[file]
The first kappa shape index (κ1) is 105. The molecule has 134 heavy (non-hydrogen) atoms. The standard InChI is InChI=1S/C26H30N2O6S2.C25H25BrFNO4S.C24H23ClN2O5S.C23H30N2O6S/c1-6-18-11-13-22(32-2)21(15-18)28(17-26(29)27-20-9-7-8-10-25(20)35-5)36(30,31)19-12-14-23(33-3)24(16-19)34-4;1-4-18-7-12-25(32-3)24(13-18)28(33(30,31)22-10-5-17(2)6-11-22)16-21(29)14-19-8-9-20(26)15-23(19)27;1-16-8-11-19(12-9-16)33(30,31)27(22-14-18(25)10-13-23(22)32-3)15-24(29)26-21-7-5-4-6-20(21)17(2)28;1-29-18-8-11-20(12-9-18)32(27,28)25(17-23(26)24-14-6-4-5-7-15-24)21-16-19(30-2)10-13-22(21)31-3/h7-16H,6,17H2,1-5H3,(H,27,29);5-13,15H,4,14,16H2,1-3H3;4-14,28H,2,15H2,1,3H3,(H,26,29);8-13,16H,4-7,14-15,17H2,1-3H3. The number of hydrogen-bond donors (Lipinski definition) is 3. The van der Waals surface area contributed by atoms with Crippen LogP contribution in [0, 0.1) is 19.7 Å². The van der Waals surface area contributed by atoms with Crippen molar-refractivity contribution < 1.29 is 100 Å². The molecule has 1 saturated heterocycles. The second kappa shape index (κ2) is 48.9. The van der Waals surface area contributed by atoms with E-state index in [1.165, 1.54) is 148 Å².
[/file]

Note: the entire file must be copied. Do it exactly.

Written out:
The first kappa shape index (κ1) is 105. The molecule has 134 heavy (non-hydrogen) atoms. The standard InChI is InChI=1S/C26H30N2O6S2.C25H25BrFNO4S.C24H23ClN2O5S.C23H30N2O6S/c1-6-18-11-13-22(32-2)21(15-18)28(17-26(29)27-20-9-7-8-10-25(20)35-5)36(30,31)19-12-14-23(33-3)24(16-19)34-4;1-4-18-7-12-25(32-3)24(13-18)28(33(30,31)22-10-5-17(2)6-11-22)16-21(29)14-19-8-9-20(26)15-23(19)27;1-16-8-11-19(12-9-16)33(30,31)27(22-14-18(25)10-13-23(22)32-3)15-24(29)26-21-7-5-4-6-20(21)17(2)28;1-29-18-8-11-20(12-9-18)32(27,28)25(17-23(26)24-14-6-4-5-7-15-24)21-16-19(30-2)10-13-22(21)31-3/h7-16H,6,17H2,1-5H3,(H,27,29);5-13,15H,4,14,16H2,1-3H3;4-14,28H,2,15H2,1,3H3,(H,26,29);8-13,16H,4-7,14-15,17H2,1-3H3. The number of hydrogen-bond donors (Lipinski definition) is 3. The van der Waals surface area contributed by atoms with Crippen LogP contribution in [0, 0.1) is 19.7 Å². The van der Waals surface area contributed by atoms with Crippen molar-refractivity contribution < 1.29 is 100 Å². The molecule has 1 saturated heterocycles. The second kappa shape index (κ2) is 48.9. The van der Waals surface area contributed by atoms with E-state index in [1.165, 1.54) is 148 Å².